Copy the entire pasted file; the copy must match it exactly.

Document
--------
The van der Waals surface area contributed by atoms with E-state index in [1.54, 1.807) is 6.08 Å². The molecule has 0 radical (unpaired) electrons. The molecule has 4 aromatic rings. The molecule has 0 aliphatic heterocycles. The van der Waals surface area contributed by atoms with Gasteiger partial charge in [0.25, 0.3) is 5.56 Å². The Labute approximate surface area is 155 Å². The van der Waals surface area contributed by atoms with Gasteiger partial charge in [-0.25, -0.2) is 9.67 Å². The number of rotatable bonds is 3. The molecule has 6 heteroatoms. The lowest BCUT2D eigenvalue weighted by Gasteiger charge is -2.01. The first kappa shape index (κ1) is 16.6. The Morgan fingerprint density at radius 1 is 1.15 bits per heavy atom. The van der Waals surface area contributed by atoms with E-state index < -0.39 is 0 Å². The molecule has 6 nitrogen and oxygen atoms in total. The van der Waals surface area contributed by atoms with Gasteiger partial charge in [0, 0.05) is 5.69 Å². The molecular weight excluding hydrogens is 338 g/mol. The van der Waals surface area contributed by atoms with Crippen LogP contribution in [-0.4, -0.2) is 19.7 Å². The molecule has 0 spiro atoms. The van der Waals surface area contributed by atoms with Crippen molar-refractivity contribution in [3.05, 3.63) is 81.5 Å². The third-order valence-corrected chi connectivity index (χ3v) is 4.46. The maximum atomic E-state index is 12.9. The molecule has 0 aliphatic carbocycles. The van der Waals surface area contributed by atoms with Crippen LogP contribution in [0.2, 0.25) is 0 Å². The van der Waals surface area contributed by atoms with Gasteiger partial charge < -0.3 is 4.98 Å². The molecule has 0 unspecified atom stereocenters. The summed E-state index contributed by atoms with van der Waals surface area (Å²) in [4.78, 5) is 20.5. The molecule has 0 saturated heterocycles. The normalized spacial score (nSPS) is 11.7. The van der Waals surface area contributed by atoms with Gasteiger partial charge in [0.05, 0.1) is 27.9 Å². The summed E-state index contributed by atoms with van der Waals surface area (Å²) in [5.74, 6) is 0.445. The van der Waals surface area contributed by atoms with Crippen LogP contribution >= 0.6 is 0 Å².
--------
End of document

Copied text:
The van der Waals surface area contributed by atoms with E-state index in [1.54, 1.807) is 6.08 Å². The molecule has 0 radical (unpaired) electrons. The molecule has 4 aromatic rings. The molecule has 0 aliphatic heterocycles. The van der Waals surface area contributed by atoms with Gasteiger partial charge in [0.25, 0.3) is 5.56 Å². The Labute approximate surface area is 155 Å². The van der Waals surface area contributed by atoms with Gasteiger partial charge in [-0.25, -0.2) is 9.67 Å². The number of rotatable bonds is 3. The molecule has 6 heteroatoms. The lowest BCUT2D eigenvalue weighted by Gasteiger charge is -2.01. The first kappa shape index (κ1) is 16.6. The Morgan fingerprint density at radius 1 is 1.15 bits per heavy atom. The van der Waals surface area contributed by atoms with E-state index < -0.39 is 0 Å². The molecule has 6 nitrogen and oxygen atoms in total. The van der Waals surface area contributed by atoms with Gasteiger partial charge in [0, 0.05) is 5.69 Å². The molecular weight excluding hydrogens is 338 g/mol. The van der Waals surface area contributed by atoms with Crippen LogP contribution in [-0.4, -0.2) is 19.7 Å². The molecule has 0 spiro atoms. The van der Waals surface area contributed by atoms with Crippen molar-refractivity contribution in [3.05, 3.63) is 81.5 Å². The third-order valence-corrected chi connectivity index (χ3v) is 4.46. The maximum atomic E-state index is 12.9. The molecule has 0 aliphatic carbocycles. The van der Waals surface area contributed by atoms with Crippen LogP contribution in [0.2, 0.25) is 0 Å². The van der Waals surface area contributed by atoms with Gasteiger partial charge < -0.3 is 4.98 Å². The molecule has 0 unspecified atom stereocenters. The summed E-state index contributed by atoms with van der Waals surface area (Å²) in [4.78, 5) is 20.5. The molecule has 0 saturated heterocycles. The normalized spacial score (nSPS) is 11.7. The van der Waals surface area contributed by atoms with Gasteiger partial charge in [0.05, 0.1) is 27.9 Å². The summed E-state index contributed by atoms with van der Waals surface area (Å²) in [5.74, 6) is 0.445. The van der Waals surface area contributed by atoms with Crippen LogP contribution >= 0.6 is 0 Å².